This was just one comparison for the same model/training assumption. In order to make it possible to look at many facets at the same time, the data need to be simplified. Because the scores have a pairwise correspondence (the same triple was scored two ways), it makes sense to plot distribution of residuals (the forward score minus the inverse score). Here’s the same plots simplified with residuals:
The PyKEEN core team is a very special place - Max, Mehdi, and Laurent are all excellent machine learning researchers
and scientists. The part where I excel is in organization and software development, so I’ve taken care of aspects
pipeline(), visualization, and data science aspects of our work. Naturally, I gravitate towards any tasks
that can be solved with super deep loops. So without further ado, below are presented the results from the script
that runs this experiment for all datasets, models, and training assumptions. It assigns row by dataset, column
by model, and color by training assumption. Note: the score axes will not be share because each model produces different ranges of scores with different
density functions. This itself is also an interesting and upcoming avenue of research!
While the script that generated this chart is extensible to all datasets and models, I haven’t got the computational power available today to run them all. All that needs to be done is to add a few more strings to the lists of models, or even better, replace them with the python entrypoint-loaded classes. However, with many experiments, I think the small datasets like Nations and Kinships are sufficient to demonstrate a given phenomena.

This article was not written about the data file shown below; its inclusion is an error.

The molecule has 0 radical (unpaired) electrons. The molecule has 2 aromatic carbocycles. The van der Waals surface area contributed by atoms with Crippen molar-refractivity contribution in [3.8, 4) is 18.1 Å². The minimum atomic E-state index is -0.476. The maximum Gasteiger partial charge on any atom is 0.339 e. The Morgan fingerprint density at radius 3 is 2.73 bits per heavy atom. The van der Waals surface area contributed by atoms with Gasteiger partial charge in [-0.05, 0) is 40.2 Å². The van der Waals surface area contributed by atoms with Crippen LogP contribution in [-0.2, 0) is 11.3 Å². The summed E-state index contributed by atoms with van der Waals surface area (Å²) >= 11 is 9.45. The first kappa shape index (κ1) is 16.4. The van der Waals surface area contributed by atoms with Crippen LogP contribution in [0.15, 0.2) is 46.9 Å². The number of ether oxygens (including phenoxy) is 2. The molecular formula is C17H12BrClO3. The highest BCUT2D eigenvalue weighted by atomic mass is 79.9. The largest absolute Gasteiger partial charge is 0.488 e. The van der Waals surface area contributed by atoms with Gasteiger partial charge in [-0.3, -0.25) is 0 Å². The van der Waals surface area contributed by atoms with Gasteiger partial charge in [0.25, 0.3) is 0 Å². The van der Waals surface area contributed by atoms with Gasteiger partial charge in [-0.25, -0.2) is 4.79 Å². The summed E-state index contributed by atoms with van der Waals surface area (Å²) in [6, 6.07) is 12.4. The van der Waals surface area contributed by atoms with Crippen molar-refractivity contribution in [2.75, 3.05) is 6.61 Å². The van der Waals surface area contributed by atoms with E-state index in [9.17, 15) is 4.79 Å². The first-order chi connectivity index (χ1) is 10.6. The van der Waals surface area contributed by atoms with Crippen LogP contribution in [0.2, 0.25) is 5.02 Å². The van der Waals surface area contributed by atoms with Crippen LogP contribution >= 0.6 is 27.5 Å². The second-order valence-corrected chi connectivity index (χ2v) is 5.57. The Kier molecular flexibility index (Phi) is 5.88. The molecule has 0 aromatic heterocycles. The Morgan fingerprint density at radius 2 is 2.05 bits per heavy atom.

There are a few major insights to be taken from this chart. First, the RotatE, TransE, and DistMult model seem to operate pretty similarly for forwards and inverse triples. This is demonstrated by two aspects of the distributions - their normality and tightness (low standard deviation). When considering that each of these are translational distance models, this should come as no surprise.
ComplEx shows neither normality in its distributions nor tightness. This is because ComplEx’s interaction function is explicitly supposed to model the directionality of triples through its use of complex-valued entity embeddings and the use of the non-commutative multiplication operation on complex numbers.
SimplE is an interesting model to consider when studying the difference between forward and inverse triples because it explicitly models the forward and inverse of a given triple then takes the average for its final score. Its strange behavior based on the difference between the stochastic local closed-world assumption (sLCWA) and local closed-word assumption (LCWA) during training could be due to the fact that it is a complete graph (e.g, all pairs of entities have a triple in both directions).
There are definitely more insights and more satisfying explanations to be gained by looking at a larger-scale analysis, but this shows that very quickly, with the artifacts of training and very little time, insight can be gleamed into the possible drawbacks for inference for a given dataset-model-training assumption combination.